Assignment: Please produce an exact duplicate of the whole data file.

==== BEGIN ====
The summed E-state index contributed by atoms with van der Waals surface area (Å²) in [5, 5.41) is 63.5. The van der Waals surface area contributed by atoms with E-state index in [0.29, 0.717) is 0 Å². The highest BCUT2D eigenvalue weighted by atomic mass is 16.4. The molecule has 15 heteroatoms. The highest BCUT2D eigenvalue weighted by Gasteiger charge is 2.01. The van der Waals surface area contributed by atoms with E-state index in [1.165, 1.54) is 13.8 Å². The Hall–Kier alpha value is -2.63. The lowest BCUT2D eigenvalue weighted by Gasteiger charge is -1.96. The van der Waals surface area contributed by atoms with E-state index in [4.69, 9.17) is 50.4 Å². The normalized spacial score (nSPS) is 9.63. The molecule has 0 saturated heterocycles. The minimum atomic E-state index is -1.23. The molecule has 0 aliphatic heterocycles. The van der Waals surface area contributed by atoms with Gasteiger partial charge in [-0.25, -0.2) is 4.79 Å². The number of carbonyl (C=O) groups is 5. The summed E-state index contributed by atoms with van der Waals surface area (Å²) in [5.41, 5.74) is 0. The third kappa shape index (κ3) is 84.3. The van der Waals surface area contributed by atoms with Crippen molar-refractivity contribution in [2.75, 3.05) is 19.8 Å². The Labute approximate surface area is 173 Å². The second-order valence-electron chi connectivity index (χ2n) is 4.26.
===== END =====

The summed E-state index contributed by atoms with van der Waals surface area (Å²) in [5, 5.41) is 63.5. The van der Waals surface area contributed by atoms with E-state index in [0.29, 0.717) is 0 Å². The highest BCUT2D eigenvalue weighted by atomic mass is 16.4. The molecule has 15 heteroatoms. The highest BCUT2D eigenvalue weighted by Gasteiger charge is 2.01. The van der Waals surface area contributed by atoms with E-state index in [1.165, 1.54) is 13.8 Å². The Hall–Kier alpha value is -2.63. The lowest BCUT2D eigenvalue weighted by Gasteiger charge is -1.96. The van der Waals surface area contributed by atoms with E-state index in [4.69, 9.17) is 50.4 Å². The normalized spacial score (nSPS) is 9.63. The molecule has 0 saturated heterocycles. The minimum atomic E-state index is -1.23. The molecule has 0 aliphatic heterocycles. The van der Waals surface area contributed by atoms with Gasteiger partial charge in [-0.25, -0.2) is 4.79 Å². The number of carbonyl (C=O) groups is 5. The summed E-state index contributed by atoms with van der Waals surface area (Å²) in [5.41, 5.74) is 0. The third kappa shape index (κ3) is 84.3. The van der Waals surface area contributed by atoms with Crippen molar-refractivity contribution in [2.75, 3.05) is 19.8 Å². The Labute approximate surface area is 173 Å². The second-order valence-electron chi connectivity index (χ2n) is 4.26.